Tuesday, 8 February 2011

Prosecco Secrets: Fruity? Dry? … or even Drier?!

Welcome to the third part of Prosecco Secrets.  For some people, the drier the sparkling wine the better, for others only Muscat or Asti Spumante will do. Part of the reason for Prosecco’ success is that is sits right in the middle of this debate. Prosecco is made in different styles and in this post we will discuss all these variants enabling you to order the one you really like next time you are in a restaurant or ... of course order from our shop.
The technical bit first
I will always remember the frustration as a kid – Yes, in Italy our wine education starts early… - when trying to understand why decisively fruity and perceptibly sweet sparkling wines was called “Dry” and very, very dry ones were called “Brut” instead of “Super Mega Extra Dry” or anything a 9 yo could come up with! So in order to prevent any similar upset, let us start with some useful data.
These are the official sugar contents of sparkling wines according to Commission Regulation (EC) No 607/2009 of 14 July 2009 [7]

Sugar content
(grams per liter)
Brut Nature (no added sugar)
Extra Brut
Extra Dry, Extra Sec, Extra seco
Dry, Sec, Seco
Demi-Sec, Semi-seco
Doux, Sweet, Dulce

In bold are the styles in which Prosecco is made and as one can see, for all wines, there is an - almost – semantically correct correlation between their level of sweetness and what’s on its label. So, why label a wine “Brut” as opposed to say “Super Mega Extra Dry”? Here’s why.
The term Brut was coined by the French, somehow maybe as a pejorative slang deriving from the French word Brute, after Perrier-Jouët, a famous champagne house, decided not to sweeten his 1846 vintage prior to exporting it to London. After that first instance, more houses followed until the designation Brut Champagne, the modern Champagne, became officially accpted in 1876.[9] Simple!
But enough about the mother of all sparkling wines and let’s carry on talking about Prosecco, the New Star of sparkling wines! As mentioned, Prosecco is produced in three styles, Brut, Extra Brut and Dry. First off is Prosecco Brut.

Prosecco Brut: 0 – 12 grams of sugar per liter
Prosecco Brut is a light-coloured sparkling wine that has a citrus-lemon-lime taste to it.  It pairs well with a wide variety of foods such as rice and pastas with light sauces, fish – and vegetable dishes.  It is also the best one for those of us that are on a diet as is the one with the lowest sugar levels (in a future Prosecco Secrets Post we will discuss how sugar becomes part of the wine; don’t miss it!).  In this style of Prosecco, if well made as our Prosecco Brut DOCG by Vettori, the balance between sweetness and acidity will be just perfect for those looking to clench their thirst while tasting a hint of sweetness to caress the taste buds. Ideal for those who normally drink Brut Champagne as it is the closest Prosecco it’ll ever get to it; remember: comparing Prosecco with Champagne it’s like comparing apples and pears.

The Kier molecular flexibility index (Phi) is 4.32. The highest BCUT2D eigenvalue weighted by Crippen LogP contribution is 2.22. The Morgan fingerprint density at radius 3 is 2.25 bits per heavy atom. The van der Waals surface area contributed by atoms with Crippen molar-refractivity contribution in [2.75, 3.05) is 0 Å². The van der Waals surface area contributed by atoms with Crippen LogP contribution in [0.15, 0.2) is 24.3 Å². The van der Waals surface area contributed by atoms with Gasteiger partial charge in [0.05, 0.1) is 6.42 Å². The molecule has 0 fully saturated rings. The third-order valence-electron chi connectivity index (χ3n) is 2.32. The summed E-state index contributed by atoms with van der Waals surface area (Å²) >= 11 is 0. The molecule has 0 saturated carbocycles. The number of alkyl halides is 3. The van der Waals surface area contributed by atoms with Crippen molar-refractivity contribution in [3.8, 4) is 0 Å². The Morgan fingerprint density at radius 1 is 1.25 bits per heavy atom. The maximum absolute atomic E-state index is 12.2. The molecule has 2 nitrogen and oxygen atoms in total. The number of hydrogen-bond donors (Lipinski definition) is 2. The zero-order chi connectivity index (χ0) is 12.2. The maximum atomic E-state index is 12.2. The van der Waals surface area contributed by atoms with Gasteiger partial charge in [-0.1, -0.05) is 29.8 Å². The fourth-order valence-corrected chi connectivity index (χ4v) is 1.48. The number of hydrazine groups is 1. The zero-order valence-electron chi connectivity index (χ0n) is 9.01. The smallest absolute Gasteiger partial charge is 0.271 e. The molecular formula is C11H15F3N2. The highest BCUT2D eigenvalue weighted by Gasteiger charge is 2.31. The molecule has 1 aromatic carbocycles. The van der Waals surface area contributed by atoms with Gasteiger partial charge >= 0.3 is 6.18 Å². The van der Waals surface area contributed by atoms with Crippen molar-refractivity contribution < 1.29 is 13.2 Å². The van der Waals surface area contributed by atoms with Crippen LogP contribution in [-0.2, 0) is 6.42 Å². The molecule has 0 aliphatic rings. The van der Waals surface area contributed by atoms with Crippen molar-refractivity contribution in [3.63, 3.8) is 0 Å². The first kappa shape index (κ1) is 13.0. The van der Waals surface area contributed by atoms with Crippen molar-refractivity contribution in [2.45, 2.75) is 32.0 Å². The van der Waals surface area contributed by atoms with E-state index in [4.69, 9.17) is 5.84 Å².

Prosecco Extra Dry: 12 – 17 grams of sugar per liter
The second type of Prosecco is the light straw coloured ‘Extra Dry’ variant. Despite its name, it is actually fruiter than the Brut.  The ‘Extra dry’ is sometimes called “off-dry” which indicates that the wine is dry, but with a distinct touch of sweetness.  In Italy the Extra Dry variant is considered to be the most conventional Prosecco of all three variants available. It is a delicious wine to drink as an aperitif, with summer dishes or with creamy cheeses.  At the Italian Wine Boutique we have a real one for you to try: the Vettori Brut DOCG. It is an elegant, clean-cut Prosecco with apple overtones, wisteria and acacia flower fragrances and a round, pleasantly acidulous and well-balanced taste, brought to your senses by an exceptional silk texture on the palate.

Prosecco Dry: 17 – 32 grams of sugar per liter
The Prosecco Dry is a real rarity on the wine market outside Italy. Although both Proseccos Brut and Extra Dry varieties were featured in Decanter’s magazine supplement “Italy 2011” the Dry variety did not even receive a mention! (Decanter, Italy 2011. Whites: Sparkling, Beyond Prosecco, January 2011, p.23 – p.26). If you research the Italian market or just use google.it, you will soon find out that of Prosecco Dry is easily available.
Dry Prosecco sometimes is called ‘Amabile’ which means ‘slightly sweet’ or ‘Dolce’ that can be translated as sweet but not as sweet as a Muscat or a dessert wine.  It tastes of apples, peach, lemon and it is the perfect partner for spicy and asian foods. Watch out because the Prosecco Dry variety will be soon available from our online shop. However if you like hot Indian food and you cannot wait, try any of the sweet wines in our section  and be ready to give your taste buds the experience of a life time!

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